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This lecture will be on Macroecology. I'm Doctor Natalie Cooper.
I'm a Researcher at the Natural History Museum in London.
In this lecture, I am to introduce you to the field of macroecology.
I'm going to begin by trying to define macroecology and discussing
why macroecology first emerged as a discipline in the early 1990s.
I'm then going to describe some of the patterns of
classical Macroecological studies we investigated,
and in more detail describe one such pattern,
the Latitudinal diversity gradient.
I'm then going to quickly introduce some ways that
modern macroecology has changed from the original remit of Macroecological studies.
So what is macroecology?
Macroecology can be very simply thought of as ecology at large spatial scales.
But there's quite a lot of debate among the community of ecologists and also within
macroecologists as to exactly what counts as macroecology and what doesn't.
Part of the problem is that macroecology overlaps with so many other disciplines.
For example, Biogeography, Macroevolution,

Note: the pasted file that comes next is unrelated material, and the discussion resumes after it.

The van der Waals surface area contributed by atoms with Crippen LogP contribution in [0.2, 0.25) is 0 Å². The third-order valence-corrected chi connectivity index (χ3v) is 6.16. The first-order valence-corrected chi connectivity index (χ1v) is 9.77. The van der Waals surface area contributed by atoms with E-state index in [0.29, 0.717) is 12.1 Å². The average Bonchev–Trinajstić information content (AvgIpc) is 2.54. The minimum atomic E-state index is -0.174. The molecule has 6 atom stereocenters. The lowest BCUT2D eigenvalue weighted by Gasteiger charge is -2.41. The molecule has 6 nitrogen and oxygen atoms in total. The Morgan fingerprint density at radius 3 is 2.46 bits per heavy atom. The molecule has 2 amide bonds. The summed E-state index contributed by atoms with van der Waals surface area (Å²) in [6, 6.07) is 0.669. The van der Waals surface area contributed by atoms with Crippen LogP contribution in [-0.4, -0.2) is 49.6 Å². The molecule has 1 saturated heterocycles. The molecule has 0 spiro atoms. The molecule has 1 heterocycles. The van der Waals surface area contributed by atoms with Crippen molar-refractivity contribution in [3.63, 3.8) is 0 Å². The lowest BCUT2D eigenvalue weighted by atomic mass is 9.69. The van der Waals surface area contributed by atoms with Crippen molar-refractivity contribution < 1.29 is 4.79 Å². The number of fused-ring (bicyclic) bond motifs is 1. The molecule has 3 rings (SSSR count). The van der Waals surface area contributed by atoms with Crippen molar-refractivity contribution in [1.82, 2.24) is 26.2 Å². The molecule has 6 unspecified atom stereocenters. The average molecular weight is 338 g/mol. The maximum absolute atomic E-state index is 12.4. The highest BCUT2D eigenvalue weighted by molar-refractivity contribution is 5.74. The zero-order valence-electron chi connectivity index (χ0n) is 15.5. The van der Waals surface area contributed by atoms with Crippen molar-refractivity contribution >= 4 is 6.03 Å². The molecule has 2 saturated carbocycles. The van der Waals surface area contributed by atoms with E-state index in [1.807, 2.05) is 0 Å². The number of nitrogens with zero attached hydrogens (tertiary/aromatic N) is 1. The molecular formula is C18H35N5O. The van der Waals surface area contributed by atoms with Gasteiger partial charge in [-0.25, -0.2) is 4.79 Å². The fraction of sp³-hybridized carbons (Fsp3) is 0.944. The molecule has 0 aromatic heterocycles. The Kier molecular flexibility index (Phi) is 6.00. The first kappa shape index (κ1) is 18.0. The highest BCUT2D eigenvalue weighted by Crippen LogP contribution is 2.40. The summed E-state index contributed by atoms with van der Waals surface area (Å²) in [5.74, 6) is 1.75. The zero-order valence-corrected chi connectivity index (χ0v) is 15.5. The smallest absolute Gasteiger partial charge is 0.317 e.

Evolutionary Ecology, and Community Ecology.
You'll often find, for example,
community ecologists doing projects which we might think of as macroecology,
but they would never call themselves a macroecologist.
All definitions of macroecology do share
at least one feature and that's that macroecology focuses on large scale questions.
This scale can actually be large spatially, temporally, or both.
And usually only spatial scale is explicitly mentioned,
but when we're talking about global patterns it's likely that
the mechanisms that form them are going to be evolutionary as well.
So they're going to involve things like speciation and extinction.
And this means that the scale is also going to have
a very long time scale as well as a big spatial scale.
The problem is that nobody's entirely clear how large
a scale is needed before ecology becomes macroecology.
So really you can define macroecology however you like.